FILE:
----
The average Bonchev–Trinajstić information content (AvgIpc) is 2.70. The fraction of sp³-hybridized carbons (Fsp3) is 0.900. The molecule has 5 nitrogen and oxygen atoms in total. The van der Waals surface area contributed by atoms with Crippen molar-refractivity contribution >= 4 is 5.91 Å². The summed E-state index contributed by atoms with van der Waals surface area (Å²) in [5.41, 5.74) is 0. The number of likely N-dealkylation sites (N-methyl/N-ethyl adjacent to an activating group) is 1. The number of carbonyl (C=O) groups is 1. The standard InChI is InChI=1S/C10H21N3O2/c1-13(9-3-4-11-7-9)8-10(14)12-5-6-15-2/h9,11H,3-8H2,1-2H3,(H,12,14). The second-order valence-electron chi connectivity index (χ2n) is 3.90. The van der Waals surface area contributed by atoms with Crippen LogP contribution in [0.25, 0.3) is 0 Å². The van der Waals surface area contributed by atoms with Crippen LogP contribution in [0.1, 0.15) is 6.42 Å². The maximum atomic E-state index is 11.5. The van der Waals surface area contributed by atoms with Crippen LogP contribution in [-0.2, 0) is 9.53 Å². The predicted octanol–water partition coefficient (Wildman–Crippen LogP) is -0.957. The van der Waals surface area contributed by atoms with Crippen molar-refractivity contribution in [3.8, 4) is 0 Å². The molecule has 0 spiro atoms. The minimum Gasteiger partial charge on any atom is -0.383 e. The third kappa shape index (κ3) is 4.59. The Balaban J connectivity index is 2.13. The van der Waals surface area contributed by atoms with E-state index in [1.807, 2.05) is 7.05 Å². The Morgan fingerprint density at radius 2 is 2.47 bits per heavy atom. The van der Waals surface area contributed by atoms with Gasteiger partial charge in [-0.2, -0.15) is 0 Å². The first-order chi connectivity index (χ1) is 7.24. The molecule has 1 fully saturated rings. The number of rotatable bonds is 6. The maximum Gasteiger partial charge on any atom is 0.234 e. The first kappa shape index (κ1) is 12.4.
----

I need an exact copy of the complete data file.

The average Bonchev–Trinajstić information content (AvgIpc) is 2.70. The fraction of sp³-hybridized carbons (Fsp3) is 0.900. The molecule has 5 nitrogen and oxygen atoms in total. The van der Waals surface area contributed by atoms with Crippen molar-refractivity contribution >= 4 is 5.91 Å². The summed E-state index contributed by atoms with van der Waals surface area (Å²) in [5.41, 5.74) is 0. The number of likely N-dealkylation sites (N-methyl/N-ethyl adjacent to an activating group) is 1. The number of carbonyl (C=O) groups is 1. The standard InChI is InChI=1S/C10H21N3O2/c1-13(9-3-4-11-7-9)8-10(14)12-5-6-15-2/h9,11H,3-8H2,1-2H3,(H,12,14). The second-order valence-electron chi connectivity index (χ2n) is 3.90. The van der Waals surface area contributed by atoms with Crippen LogP contribution in [0.25, 0.3) is 0 Å². The van der Waals surface area contributed by atoms with Crippen LogP contribution in [0.1, 0.15) is 6.42 Å². The maximum atomic E-state index is 11.5. The van der Waals surface area contributed by atoms with Crippen LogP contribution in [-0.2, 0) is 9.53 Å². The predicted octanol–water partition coefficient (Wildman–Crippen LogP) is -0.957. The van der Waals surface area contributed by atoms with Crippen molar-refractivity contribution in [3.8, 4) is 0 Å². The molecule has 0 spiro atoms. The minimum Gasteiger partial charge on any atom is -0.383 e. The third kappa shape index (κ3) is 4.59. The Balaban J connectivity index is 2.13. The van der Waals surface area contributed by atoms with E-state index in [1.807, 2.05) is 7.05 Å². The Morgan fingerprint density at radius 2 is 2.47 bits per heavy atom. The van der Waals surface area contributed by atoms with Gasteiger partial charge in [-0.2, -0.15) is 0 Å². The first-order chi connectivity index (χ1) is 7.24. The molecule has 1 fully saturated rings. The number of rotatable bonds is 6. The maximum Gasteiger partial charge on any atom is 0.234 e. The first kappa shape index (κ1) is 12.4.